Class Inheritance for Parameters in Python

Posted in December 2020 to programming

It sometimes happens that I'm doing something at work, hit an issue, and don't really have the functional reserve (in terms of time, motivation, or ... HP? MP?) to properly deal with it. My usual solution is to spend a few minutes doofing about with it to see if a quick zero-effort fix will get the job done, and then come back to it later. Usually, these problems come about because of some fundamental misunderstanding of how something works, or is supposed to work, so reviewing these things when I have the time often results in an "aha!" moment, and sweet sweet resolution!

The topic this time fits squarely into the above category. I've never done programming in a language that strictly enforced OOP, and I feel as if Python spoils me by giving me a way out: "Hey, don't feel like doing any OOP today? It's OK, you don't have to!" Well, this time there was no way out, so here I'll outline my original problem, how I tried to fudge a solution, and then show how it should be done.

I had a module where a class and several subclasses of that class were defined. In my first version, none of the class definitions took any arguments, but I wanted to add parameters to the parent class and have them be inherited by the subclasses. For parent class A, which has keyword parameters x and y, I wanted to be able to create an instance of subclass B like this:

vars = {"x": 3, "y": 5}

obj = B(**vars)

but it didn't work. Here's the full code of my first attempt:

# DOES NOT WORK
class A:
    def __init__(self, x=1, y=2):
        self.x = x
        self.y = y

    def sum(self):
        return self.x + self.y


# DOES NOT WORK
class B(A):
    def __init__(self):
        super().__init__()


obj = B(x=3, y=5)

# TypeError: __init__() got an unexpected keyword argument 'x'

No good. I could see that the parameters needed to be handled by B, and knew that passing self around was involved somewhere, so I tried this:

# DOES NOT WORK
class A:
    def __init__(self, x=1, y=2):
        self.x = x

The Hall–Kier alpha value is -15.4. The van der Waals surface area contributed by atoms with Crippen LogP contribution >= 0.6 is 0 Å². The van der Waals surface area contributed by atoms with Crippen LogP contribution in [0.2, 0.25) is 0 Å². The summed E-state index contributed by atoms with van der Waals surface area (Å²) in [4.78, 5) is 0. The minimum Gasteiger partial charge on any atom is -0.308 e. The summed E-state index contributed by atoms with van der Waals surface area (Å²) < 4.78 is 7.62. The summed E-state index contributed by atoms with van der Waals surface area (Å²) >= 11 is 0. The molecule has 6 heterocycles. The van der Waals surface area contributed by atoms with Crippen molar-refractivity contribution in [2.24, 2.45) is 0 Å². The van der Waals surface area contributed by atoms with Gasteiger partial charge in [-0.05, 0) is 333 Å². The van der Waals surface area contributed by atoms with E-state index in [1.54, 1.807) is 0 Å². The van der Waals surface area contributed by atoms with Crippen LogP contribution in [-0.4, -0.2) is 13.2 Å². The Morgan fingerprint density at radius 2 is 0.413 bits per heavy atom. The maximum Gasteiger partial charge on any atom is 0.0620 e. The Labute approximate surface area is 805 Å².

self.y = y

    def sum(self):
        return self.x + self.y


# DOES NOT WORK
class B(A):
    def __init__(self, **kwargs):
        super().__init__(self, **kwargs)


obj = B(x=3, y=5)

# TypeError: __init__() got multiple values for argument 'x'

After removing that self part, I found something that worked:

# WORKS!
class A:
    def __init__(self, x=1, y=2):
        self.x = x
        self.y = y

    def sum(self):
        return self.x + self.y


class B(A):
    def __init__(self, **kwargs):
        super().__init__(**kwargs)


obj = B(x=3, y=5)
obj.sum()

# returns 8

So the problem was throwing that self in there. As documented in the Python docs, the code in the previous example does the same thing as:

# ALSO WORKS!
class A:
    def __init__(self, x=1, y=2):
        self.x = x
        self.y = y

    def sum(self):
        return self.x + self.y


class B(A):
    def __init__(self, **kwargs):
        super(B, self).__init__(**kwargs)


obj = B(x=3, y=5)
obj.sum()

# returns 8

Someday I'll do a deep dive into super() and MRO, and link to it from here, but for today I'm happy to have solved my problem. On a final note, another common pattern is where there are different parameters for the parent and child class. Here is an example that doesn't work:

# DOES NOT WORK
class A:
    def __init__(self, x=1, y=2):
        self.x = x
        self.y = y

    def sum(self):
        return self.x + self.y


# DOES NOT WORK
class B(A):
    def __init__(self, **kwargs, z=3):
        self.z = z
        super(B, self).__init__(**kwargs)


#     def __init__(self, **kwargs, z=3):
#                                  ^
# SyntaxError: invalid syntax

Instead, you can remove the entry from the dict, as shown below. It's also possible to set the default value, for where the key isn't included: here it's set to 3.

# WORKS
class A:
    def __init__(self, x=1, y=2):
        self.x = x
        self.y = y

    def sum(self):
        return self.x + self.y


class B(A):
    def __init__(self, **kwargs):
        self.z = kwargs.pop("z", 3)
        super(B, self).__init__(**kwargs)

    def get_z(self):
        return self.z


obj = B(x=4, y=3)
obj.sum()

# returns 7

obj.get_z()

# returns 3